Nixon stepped in to face Oakland pitcher Rich Harden and launched a 1-1 pitch deep into the night for a walk-off home run to win the game 3-1. The Red Sox took the momentum gained from that shot and won two more nail biters including the decisive game five in Oakland to advance to the ALCS. 

Four Days in October

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    If it had never happened then the story would play-out like some sort of fairy tale. 

    The same Boston Red Sox who had advanced to the ALCS in both 1999 and 2003. 

    The same Red Sox who had lost in both those series to their hated rivals the New York Yankees. 

    The same Red Sox who had lost in game 7 of the 2003 ALCS in a manner so absurd that it triggered the firing of the manager and brought the already boiling Yankee-Red Sox rivalry to levels never seen before. 

    Those same Red Sox now found themselves down 0-3 to the Yankees following a humiliating 19-8 game three defeat in Boston.  

    The Red Sox would win game four by first scoring the tying run off of Mariano Rivera in the ninth when pinch runner Dave Roberts stole second base and was then scored by Bill Mueller's single. That was followed by a walk-off solo home run off of Paul Quantrill in the bottom of the twelfth inning.

    Game five actually took place later in the same day as game four had lasted until 1am. It was another classic with Pedro Martinez on the mound and a lead heading into the sixth inning. Then the Yankees struck for three runs on a bases clearing double by Derek Jeter. It was 4-2 Yanks.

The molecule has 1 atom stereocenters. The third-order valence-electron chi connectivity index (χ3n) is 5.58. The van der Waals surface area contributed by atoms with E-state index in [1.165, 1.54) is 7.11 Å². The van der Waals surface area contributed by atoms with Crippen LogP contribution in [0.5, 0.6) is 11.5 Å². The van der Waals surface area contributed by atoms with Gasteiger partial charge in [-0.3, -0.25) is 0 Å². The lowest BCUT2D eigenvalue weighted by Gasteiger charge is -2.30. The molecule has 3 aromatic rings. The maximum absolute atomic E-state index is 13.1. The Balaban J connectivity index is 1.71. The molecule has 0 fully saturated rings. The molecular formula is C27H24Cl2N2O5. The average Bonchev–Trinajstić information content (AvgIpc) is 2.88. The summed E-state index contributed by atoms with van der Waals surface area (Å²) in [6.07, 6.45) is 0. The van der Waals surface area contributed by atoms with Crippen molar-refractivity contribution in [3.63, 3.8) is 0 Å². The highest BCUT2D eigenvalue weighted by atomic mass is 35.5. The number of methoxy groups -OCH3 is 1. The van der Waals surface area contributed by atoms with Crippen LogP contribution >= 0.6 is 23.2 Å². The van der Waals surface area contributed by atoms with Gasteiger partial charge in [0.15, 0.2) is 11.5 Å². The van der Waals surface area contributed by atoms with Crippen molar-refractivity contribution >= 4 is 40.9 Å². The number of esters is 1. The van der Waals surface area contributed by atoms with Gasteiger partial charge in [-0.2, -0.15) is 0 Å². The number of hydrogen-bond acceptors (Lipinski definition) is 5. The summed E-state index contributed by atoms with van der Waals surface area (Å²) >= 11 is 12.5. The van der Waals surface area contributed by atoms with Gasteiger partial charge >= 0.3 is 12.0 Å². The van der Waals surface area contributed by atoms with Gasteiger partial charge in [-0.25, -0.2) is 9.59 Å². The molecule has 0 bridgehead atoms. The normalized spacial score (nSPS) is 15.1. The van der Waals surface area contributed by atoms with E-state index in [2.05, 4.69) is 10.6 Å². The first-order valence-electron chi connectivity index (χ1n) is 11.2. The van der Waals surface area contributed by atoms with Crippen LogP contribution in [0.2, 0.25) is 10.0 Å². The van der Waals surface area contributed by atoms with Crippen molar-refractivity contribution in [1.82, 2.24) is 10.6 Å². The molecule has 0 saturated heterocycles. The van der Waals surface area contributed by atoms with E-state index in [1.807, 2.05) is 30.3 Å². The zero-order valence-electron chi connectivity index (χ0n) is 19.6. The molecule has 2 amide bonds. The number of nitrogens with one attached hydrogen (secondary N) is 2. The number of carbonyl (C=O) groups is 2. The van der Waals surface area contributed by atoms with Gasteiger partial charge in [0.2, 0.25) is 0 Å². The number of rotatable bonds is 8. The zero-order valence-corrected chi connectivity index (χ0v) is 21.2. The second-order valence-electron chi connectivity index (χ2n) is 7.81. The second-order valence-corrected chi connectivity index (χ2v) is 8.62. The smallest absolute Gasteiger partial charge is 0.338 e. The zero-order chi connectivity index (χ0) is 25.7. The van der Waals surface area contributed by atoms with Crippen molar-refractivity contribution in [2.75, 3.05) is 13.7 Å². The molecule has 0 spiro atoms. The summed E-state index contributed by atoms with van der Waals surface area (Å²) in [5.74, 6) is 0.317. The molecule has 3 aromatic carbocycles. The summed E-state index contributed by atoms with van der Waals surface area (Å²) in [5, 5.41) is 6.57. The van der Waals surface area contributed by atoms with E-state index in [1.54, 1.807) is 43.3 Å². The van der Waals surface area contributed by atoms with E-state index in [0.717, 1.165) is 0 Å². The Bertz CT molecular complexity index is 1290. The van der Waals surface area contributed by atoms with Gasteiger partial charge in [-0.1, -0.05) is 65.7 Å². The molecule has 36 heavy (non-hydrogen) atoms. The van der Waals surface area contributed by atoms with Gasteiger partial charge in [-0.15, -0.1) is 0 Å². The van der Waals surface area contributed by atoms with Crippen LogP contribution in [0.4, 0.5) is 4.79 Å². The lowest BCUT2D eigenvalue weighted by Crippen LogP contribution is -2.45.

The Red Sox would tie it up 4-4 in the eight with a familiar cast of characters playing key roles. Ortiz hit a solo home guessed it David Roberts scored the tying run as a pinch runner from third base on a Jason Varitek sacrifice fly.

    The game would of course go into extra innings where once again the hero would be played by David Ortiz. This time it was a single he seemingly willed into centerfield to conclude a 10 pitch at bat against Yankee reliever Estaban Loaiza.

    The series went back to New York where once again an injured starting pitcher would play a pivotal role in shaping Red Sox history. This time it was Curt Schilling who endured pre-game surgical procedure that left his sock bloody.

    His sock and ankle looked bad but his stuff was great. Schilling held the Yankees in check for most of the game and the Red Sox bullpen navigated a number of tough innings including an absurd play in the eighth inning in which Alex Rodriguez attempted to slap the ball away from pitcher Bronson Arroyo. It almost worked but the umpires convened and eventually order Jeter who had appeared to score on the play back to first base and Alex Rodriguez out. The Red Sox would go on to win game 6 and move onto game 7.